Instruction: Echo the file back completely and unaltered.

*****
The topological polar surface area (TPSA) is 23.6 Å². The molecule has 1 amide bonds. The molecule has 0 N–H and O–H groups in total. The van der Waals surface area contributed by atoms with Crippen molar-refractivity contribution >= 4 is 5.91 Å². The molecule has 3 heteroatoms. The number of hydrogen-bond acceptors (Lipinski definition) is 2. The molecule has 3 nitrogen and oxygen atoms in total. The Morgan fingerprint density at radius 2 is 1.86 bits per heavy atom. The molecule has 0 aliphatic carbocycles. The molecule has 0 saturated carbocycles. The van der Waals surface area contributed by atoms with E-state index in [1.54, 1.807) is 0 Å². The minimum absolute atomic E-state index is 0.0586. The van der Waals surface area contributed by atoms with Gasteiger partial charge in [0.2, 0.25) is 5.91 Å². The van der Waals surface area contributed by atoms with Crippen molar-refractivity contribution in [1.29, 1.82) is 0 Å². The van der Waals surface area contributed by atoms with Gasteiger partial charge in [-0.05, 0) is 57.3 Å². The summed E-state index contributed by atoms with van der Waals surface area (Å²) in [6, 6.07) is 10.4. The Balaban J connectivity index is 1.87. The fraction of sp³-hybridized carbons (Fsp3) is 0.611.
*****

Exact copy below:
The topological polar surface area (TPSA) is 23.6 Å². The molecule has 1 amide bonds. The molecule has 0 N–H and O–H groups in total. The van der Waals surface area contributed by atoms with Crippen molar-refractivity contribution >= 4 is 5.91 Å². The molecule has 3 heteroatoms. The number of hydrogen-bond acceptors (Lipinski definition) is 2. The molecule has 3 nitrogen and oxygen atoms in total. The Morgan fingerprint density at radius 2 is 1.86 bits per heavy atom. The molecule has 0 aliphatic carbocycles. The molecule has 0 saturated carbocycles. The van der Waals surface area contributed by atoms with E-state index in [1.54, 1.807) is 0 Å². The minimum absolute atomic E-state index is 0.0586. The van der Waals surface area contributed by atoms with Gasteiger partial charge in [0.2, 0.25) is 5.91 Å². The van der Waals surface area contributed by atoms with Crippen molar-refractivity contribution in [1.29, 1.82) is 0 Å². The van der Waals surface area contributed by atoms with Gasteiger partial charge in [-0.05, 0) is 57.3 Å². The summed E-state index contributed by atoms with van der Waals surface area (Å²) in [6, 6.07) is 10.4. The Balaban J connectivity index is 1.87. The fraction of sp³-hybridized carbons (Fsp3) is 0.611.